The progress in the seventies is what naturally might be expected, as the gold fever had altogether subsided about the end of the first period, and a large portion of the population was seeking employment of a more settled nature than was afforded by the gold-fields. It was not to be anticipated that the same rate of progress could be maintained, and the comparative decline in the eighties may be accounted for by the fact that most of the best land had been taken up. The earnest attempts of the State to assist the agriculturist in obtaining land on easy terms, however, together with the satisfactory advance in the price of wheat during the three years 1896–98, have enabled the industry to show a substantial rate of progress during the last ten years.

In the following table will be found the proportion of land under crop to the total area of each State, and the same with regard to Australasia as a whole. In instituting comparisons between the several States, however, it must be borne in mind that circumstances other than the mere area in cultivation require to be taken into consideration. It would not be fair, for instance, to compare Tasmania, which has 6:57

persons per square mile, with Western Australia, which has only 0.19 inhabitant to the square mile. The table has & value chiefly because it shows how each province has progressed in cultivation of the soil during the periods quoted :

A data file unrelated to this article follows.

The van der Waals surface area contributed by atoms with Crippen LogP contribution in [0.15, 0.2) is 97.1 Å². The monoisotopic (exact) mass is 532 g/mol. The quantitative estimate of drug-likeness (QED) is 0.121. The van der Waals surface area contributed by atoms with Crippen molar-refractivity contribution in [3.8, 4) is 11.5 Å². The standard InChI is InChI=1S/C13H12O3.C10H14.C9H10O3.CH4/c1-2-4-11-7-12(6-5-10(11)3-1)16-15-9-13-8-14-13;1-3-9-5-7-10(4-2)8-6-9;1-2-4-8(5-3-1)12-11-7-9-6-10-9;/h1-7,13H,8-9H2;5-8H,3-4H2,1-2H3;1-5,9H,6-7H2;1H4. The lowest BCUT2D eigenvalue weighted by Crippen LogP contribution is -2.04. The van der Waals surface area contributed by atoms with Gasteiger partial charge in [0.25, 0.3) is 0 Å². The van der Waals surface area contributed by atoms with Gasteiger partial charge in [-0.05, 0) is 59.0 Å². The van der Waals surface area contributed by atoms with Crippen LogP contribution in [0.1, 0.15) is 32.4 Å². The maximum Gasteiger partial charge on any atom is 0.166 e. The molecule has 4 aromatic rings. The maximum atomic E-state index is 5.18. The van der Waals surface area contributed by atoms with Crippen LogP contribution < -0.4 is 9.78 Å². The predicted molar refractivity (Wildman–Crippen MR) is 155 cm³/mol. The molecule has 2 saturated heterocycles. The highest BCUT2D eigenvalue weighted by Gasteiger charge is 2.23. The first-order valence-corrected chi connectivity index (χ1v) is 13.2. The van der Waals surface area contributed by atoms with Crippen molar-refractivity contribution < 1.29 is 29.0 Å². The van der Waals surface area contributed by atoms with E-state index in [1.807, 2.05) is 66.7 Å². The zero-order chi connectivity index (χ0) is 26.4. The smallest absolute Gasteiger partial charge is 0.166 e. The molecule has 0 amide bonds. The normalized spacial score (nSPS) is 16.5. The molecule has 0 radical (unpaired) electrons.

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The subjoined table shows the proportion of cultivated area devoted to the principal crops in each province. It will be seen that wheat forms the greatest percentage of the total tillage in Australasia as a whole, and in New South Wales, Victoria, South Australia, and Western Australia. Maize and sugar-cane are the principal crops in Queensland, and oats in New Zealand. In Tasmania only 18:9 per cent. of the land cultivated was under wheat, the area cut for hay forming 26.5 per cent. of the total acreage.

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per cent. per cent. per cent. per cent. per cent. per cent. per cent. per cent. per cent. Wheat

612 59-2 18'4 77.9 43.2 18.9 60-8 102 52.7 Maize 8:4 0.3 24.2

0.2

3.8 008 3:3 Barley

0.3
1:1 24 0.7

1.3 26

09 17 10 Oats 1.4 11:1

003
1.6
4.5 23.3

5.5 25-2 87 Potatoes

1:1
104
2.8 0:3 0.8 10-9 13

1.9 1.4 Hay

19.4 22.6 13.0 16.5 42.9 26.5 20-2 8.9 176 Vines

04
0.9
0:4
0-9 17

0.8

0-6 Sugar-cane 23.2

1.6

1.3 Other crops..

0.9

6.9
3.4 15:3 2:1 5.4 178

5:1

563 13.4

Total

1000

100.0

100.0

1000

100.0

100.0

1000

100.0

10000